Before beginning with the What and Why of Composer, let’s understand the difference between “Upgrade” and “Update”.
Upgrading a Drupal website means migrating it to a new major version. For instance, moving from Drupal 6 to Drupal 7, or from Drupal 7 to Drupal 8. However, updating a website means moving it from one minor version to another. For instance, switching from Drupal 8.5.3 to Drupal 8.5.6.
Are you familiar with Composer?
Composer is used as a dependency manager in PHP. It helps declare and manage libraries on which your project depends or the modules that your website is made of. You can easily manage core dependencies such as Symfony components and certain packages.
The first thing you need to do is ask yourself a question — Why do I require Composer when I can update the Drupal core and modules simply by downloading these from the Drupal website?
This is because updating your Drupal-powered website by downloading the modules from Drupal’s official website is not simple. The reasons:
- A number of modules and themes cannot run the application without a third-party library. Managing the third-party library individually after installing the modules is a tedious task.
- Some modules and packages need to be compatible with a certain PHP or Drupal version. This may lead to some version-related issues while upgrading the Drupal core and modules, which you need to find manually.
- Some packages and modules may collide with each other when you run the composer update on the CLI. To fix the issue, you may need to review the composer.json file.
Update Drupal core and modules using Composer
Before beginning with updating your Drupal core and modules, you must learn about Composer. You can either refer to the documentation on Drupal’s official website or go for online tutorials.
The first step is to install Composer on your development machine to easily execute any Composer commands. It enables you to execute the installer directly from the command line.
The next step is to set up the website project template with Composer.
Take a backup of the database and files before the update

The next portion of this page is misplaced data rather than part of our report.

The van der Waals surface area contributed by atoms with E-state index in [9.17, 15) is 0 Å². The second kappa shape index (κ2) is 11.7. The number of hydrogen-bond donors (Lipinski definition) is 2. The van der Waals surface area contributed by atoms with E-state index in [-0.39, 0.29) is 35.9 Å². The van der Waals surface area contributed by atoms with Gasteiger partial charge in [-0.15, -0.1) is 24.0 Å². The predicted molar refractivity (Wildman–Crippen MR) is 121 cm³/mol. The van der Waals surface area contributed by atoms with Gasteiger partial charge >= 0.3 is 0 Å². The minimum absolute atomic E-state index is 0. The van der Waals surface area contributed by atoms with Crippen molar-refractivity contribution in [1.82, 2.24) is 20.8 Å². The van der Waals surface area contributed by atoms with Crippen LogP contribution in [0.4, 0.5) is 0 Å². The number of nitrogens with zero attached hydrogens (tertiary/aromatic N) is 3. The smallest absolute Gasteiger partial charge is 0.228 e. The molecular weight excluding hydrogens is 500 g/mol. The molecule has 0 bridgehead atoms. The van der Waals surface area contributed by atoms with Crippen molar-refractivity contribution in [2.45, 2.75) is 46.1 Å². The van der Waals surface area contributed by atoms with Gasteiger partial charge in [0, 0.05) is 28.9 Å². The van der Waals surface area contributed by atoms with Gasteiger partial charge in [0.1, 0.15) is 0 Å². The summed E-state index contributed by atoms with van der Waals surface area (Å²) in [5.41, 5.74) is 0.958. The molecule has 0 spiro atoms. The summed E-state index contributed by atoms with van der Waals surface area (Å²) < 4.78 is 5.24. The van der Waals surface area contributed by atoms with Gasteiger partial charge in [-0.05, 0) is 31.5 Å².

- Take a backup of the database dump using drush sql-dump.
- For backup of code and files, you can use drush archive-dump. It helps you take a backup in a single directory in Drush 8. However, if you upgrade the system or server using Drush 9, the command would not work, in which case you can use the tar command.
Check what Drupal core and packages are available to update
- Before you begin with updating your Drupal core and packages, verify which versions are available for update. Run the command Composer outdated in the command line interface, which provides a full package list, including the Symfony components, necessary for Drupal 8.
- If you simply want to verify which Drupal core version is available for update, run the command Composer outdated drupal/*. It provides a list of all core versions that need an update.
Update Drupal 8 core
- Begin with reading the core release notes to learn which issues are fixed in the release. It will help you understand which versions and packages need an update.
- Use the command drush sset system.maintenance_mode 1 to activate the maintenance code. Clear the caches using drush cr.
- Update the Drupal core and its dependencies, by running the Composer commands—Composer update Drupal/core –with-dependencies
- To update any pending database, run the command drush updb and clear the cache using the drush cr command.
- On the reports->available updates page, you can verify if the Drupal website is updated or not.
- For error reporting and website testing, review the reports->status page.
- Using drush sset system.maintenance_mode 0, deactivate the maintenance mode. Then, run the command drush cr to clear the cache.
- The best way to update modules on your Drupal 8 website is by using Composer. This is because Composer downloads the modules along with related dependencies needed to run the application.
- The Composer command require “drupal/<modulename>:<version> is recommended to install a single module, where you can specify the module name and version. For instance, the command Composer require “drupal/social_auth_google:^2.0” helps download the Social auth login module’s latest 8.x.-2.0 release.
- Social Auth Google module can be run using the third-party library League Google Provider for OAuth 2.0. Composer downloads the correct version of SDK, which is compatible with your module.
- Finally, you can verify the League folder in the vendor directory.
This is how Composer makes it substantially easy to update Drupal 8 core and modules if you understand the basics of the technology.